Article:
Late summer is unquestionably the best time to repair a lawn or start a new one. Sodding can be done successfully almost any time of the year if the weather permits. Seeding bluegrass in the spring can be hazardous because it takes so long for the seed to germinate and unless the grass is fairly well established before hot weather sets in, it is in trouble.
Some of the new varieties of perennial ryegrass if kept moist and temperatures remain moderate, can show a fuzz of green in a week, certainly within two weeks, according to Dr. Robert W. Schery, director of the Lawn Institute. A new seeding of perennial rye looks like a lawn within a month while slower-growing species may not really shape up until the second growing season.
The color of the new perennial ryegrasses (which includes Manhattan, NK-100, NK-200 and Pennfine) is an attractive dark green; often the new ryegrasses are mixed with improved bluegrasses to encourage long range sod formation.
Grass seedlings that come up early in some normally shady areas have a chance to benefit from extra sunlight before leaves are out on the tree. They also have a head start on any weeds that may be in the lawn.
Seed may be put down as early as convenient. When the weather finally warms up so that soil temperatures are 55 to 60 degrees F., the temperature range at which seeds begin to germinate, the new grass seed will be ready to start growing.
Don't throw the seed down on the bare ground. To get really good results there must be cracks or crevices in the soil. The seed need light to germinate but also must be in good contact with the soil for roots to become established.
Do not let the ground dry out once the seed have germinated. The delicate new sprouts must stay moist. Frequent light watering, as much as two or three times per day, is the key. In this early stage, long or deep watering is not necessary, and may even dislodge some of the new seedlings. Just keep the ground moist until the plants are established.
Light quality under trees is severely altered by the fact that the leaves absorb the majority of the photosynthetically active wave lengths of light, according to specialists. The light reflected or transmitted to the turfgrass plants below is predominantly from the green, yellow, and dark red regions and is not of high photosynthetic quality.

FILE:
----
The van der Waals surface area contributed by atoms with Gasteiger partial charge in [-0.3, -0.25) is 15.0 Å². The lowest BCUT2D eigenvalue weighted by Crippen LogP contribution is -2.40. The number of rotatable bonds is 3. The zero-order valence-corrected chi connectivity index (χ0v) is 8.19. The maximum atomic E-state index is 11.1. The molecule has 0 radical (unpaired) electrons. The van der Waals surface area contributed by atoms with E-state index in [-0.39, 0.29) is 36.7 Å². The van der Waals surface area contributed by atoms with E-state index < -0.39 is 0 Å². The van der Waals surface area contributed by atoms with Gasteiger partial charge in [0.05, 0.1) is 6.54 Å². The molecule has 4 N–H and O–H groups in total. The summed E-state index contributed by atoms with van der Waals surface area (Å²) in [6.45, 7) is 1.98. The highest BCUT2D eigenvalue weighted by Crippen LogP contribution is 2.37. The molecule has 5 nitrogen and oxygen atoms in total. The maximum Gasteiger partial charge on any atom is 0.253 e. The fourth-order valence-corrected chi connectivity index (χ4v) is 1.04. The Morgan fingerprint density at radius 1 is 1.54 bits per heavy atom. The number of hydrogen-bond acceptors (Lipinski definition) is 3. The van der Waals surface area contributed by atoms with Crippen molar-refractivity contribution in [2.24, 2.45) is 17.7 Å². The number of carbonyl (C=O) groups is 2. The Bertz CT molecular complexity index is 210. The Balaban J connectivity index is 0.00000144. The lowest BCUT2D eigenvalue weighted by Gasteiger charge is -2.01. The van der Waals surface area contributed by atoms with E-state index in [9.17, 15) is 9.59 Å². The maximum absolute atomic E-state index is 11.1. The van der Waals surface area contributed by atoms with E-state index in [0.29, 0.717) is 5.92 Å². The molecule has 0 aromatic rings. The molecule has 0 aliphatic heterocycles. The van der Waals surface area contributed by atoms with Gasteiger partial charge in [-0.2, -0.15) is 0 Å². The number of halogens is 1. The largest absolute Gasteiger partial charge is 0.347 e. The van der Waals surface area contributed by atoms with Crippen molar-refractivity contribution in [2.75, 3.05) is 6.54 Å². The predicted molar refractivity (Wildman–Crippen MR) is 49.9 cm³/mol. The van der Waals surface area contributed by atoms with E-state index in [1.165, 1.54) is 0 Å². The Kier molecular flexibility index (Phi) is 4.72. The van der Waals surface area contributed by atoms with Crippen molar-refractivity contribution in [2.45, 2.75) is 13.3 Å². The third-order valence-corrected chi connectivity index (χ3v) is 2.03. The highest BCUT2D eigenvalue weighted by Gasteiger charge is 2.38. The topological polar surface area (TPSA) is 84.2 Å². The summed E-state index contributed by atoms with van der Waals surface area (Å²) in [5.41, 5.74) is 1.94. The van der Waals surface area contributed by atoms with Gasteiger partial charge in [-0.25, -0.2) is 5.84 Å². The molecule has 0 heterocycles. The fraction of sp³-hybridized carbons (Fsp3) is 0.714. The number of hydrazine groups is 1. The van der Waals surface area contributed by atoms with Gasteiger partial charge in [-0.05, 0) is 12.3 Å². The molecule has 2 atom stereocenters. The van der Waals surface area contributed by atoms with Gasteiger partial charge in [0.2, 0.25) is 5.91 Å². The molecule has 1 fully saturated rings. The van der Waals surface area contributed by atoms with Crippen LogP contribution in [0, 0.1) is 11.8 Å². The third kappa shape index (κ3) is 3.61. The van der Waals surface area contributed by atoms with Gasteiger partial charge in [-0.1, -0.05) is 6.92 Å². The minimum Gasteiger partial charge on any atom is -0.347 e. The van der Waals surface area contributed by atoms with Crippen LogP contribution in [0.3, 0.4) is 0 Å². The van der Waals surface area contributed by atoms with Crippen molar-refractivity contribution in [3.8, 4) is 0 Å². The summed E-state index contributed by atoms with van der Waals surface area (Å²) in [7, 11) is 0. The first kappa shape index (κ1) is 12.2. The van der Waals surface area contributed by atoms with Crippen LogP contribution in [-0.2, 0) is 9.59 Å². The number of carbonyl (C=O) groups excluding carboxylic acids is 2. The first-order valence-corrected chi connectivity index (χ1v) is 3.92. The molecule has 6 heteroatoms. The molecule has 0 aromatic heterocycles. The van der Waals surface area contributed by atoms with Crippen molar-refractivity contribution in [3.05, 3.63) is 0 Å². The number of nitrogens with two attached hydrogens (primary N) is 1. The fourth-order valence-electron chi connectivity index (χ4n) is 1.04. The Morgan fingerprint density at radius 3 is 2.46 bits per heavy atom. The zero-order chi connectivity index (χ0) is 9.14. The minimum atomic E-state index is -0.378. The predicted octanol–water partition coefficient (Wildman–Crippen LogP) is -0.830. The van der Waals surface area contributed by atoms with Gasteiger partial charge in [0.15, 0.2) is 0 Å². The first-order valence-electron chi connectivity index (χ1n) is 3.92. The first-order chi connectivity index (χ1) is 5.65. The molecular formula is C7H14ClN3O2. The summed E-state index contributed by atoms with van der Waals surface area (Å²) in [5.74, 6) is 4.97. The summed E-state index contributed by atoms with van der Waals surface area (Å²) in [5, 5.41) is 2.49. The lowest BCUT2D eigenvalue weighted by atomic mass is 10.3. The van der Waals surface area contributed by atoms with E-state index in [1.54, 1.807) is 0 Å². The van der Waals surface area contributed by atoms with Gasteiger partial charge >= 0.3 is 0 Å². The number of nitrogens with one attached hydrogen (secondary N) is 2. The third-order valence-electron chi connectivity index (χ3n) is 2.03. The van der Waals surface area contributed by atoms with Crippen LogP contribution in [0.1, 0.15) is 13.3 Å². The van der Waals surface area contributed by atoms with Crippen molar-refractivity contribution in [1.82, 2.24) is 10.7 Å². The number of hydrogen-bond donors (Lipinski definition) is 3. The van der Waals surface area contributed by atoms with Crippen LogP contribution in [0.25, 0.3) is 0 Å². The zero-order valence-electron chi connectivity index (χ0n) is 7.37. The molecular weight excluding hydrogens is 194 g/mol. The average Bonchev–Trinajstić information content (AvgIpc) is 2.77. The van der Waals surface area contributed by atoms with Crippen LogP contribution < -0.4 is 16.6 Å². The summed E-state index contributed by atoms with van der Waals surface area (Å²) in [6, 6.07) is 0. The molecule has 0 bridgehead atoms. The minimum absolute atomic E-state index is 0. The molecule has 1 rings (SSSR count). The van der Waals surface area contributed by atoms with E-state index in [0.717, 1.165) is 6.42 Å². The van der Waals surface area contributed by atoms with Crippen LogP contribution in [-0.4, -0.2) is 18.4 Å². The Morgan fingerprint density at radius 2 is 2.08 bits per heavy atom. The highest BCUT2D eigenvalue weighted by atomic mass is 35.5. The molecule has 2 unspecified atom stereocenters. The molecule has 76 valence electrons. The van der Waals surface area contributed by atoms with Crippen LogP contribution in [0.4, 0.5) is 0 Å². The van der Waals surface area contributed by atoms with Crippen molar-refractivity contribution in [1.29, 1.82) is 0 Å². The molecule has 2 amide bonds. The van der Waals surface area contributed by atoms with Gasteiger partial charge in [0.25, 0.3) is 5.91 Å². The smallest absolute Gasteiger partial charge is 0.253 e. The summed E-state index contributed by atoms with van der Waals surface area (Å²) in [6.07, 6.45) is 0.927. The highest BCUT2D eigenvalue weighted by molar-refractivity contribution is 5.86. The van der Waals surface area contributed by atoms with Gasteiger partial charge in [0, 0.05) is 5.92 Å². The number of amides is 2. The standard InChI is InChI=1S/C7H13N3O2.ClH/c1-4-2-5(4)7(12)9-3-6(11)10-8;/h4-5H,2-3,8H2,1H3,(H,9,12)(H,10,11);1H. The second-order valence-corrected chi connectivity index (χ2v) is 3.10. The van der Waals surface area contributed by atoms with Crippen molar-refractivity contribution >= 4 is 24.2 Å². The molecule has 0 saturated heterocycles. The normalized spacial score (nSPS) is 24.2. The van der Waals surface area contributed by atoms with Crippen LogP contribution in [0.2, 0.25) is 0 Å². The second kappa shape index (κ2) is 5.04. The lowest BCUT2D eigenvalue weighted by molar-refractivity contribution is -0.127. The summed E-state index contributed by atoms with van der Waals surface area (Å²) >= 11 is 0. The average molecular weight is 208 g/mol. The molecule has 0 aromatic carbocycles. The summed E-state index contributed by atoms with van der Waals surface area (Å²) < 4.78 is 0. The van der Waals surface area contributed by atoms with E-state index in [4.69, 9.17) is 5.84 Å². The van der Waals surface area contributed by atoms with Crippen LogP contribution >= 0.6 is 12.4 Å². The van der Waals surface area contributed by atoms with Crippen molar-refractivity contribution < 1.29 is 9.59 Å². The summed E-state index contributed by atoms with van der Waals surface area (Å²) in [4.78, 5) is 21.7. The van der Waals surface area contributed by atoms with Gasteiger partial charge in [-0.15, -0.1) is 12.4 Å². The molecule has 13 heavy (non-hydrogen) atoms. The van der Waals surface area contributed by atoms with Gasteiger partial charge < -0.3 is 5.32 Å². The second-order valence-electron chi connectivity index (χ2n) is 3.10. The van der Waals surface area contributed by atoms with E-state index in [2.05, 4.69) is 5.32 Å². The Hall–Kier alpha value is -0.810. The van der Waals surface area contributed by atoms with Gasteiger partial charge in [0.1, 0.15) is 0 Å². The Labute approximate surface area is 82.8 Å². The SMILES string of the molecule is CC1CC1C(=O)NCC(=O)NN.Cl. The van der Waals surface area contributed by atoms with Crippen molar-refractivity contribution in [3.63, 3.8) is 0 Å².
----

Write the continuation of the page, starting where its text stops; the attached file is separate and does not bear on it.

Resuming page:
The tree canopy tends to moderate daytime temperature fluctuations and prevent cooling at night. It prevents evening reradiation of the long wave lengths of heat energy to the air. The shade lessens the extremes of temperature found in full sun.
This moderation helps humidity remain high in shaded environments both day and night. In densely shaded areas where both shrubs and trees are present, wind movement is often severely restricted and stagnant layers of humidity and constant temperature will exist. This constant temperature and humidity in the presence of sundued light creates conditions conductive to fungus proliferation.
The grass response is succulent, thin-walled leaves which are heat, drought and disease susceptible. The reduced sunlight leads to decreased carbohydrate reserves in the turfgrass plant, and the plant is less able to heal from injury created by traffic, or plant pests.
Judicious pruning and trimming of trees will increase the chances of survival for the grass. Removal of low hanging branches to a height of 8 to 10 feet improves air flow and light penetration. When low hanging shrubs are a part of the landscape design, English ivy or pachysandra should be planted.
Tests at Michigan State University showed that reduced light intensities resulted in poor quality grass but the grass would have been fairly decent except for disease attacks.
For example, powdery mildew seldom does serious damage to Merion bluegrass in full sun but can ruin the grass in a short time in a shady situation.
The fescues are the best grasses to try in a shady situation, including Chewings, Pennlawn and Kentucky 31. But if there is less than two hours of sunshine daily and heavy shade the rest of the day, the grass won't last long.
Most lawn grasses grow best in moderately to slightly acid soils, ph 6.0 to 6.9. The only way to find out about your soil is to have it tested. In almost all states a soil test is available at the state university. For information on how to take the soil samples and where to send them, phone Cooperative Extension Service, listed under your County government, or write to the state university.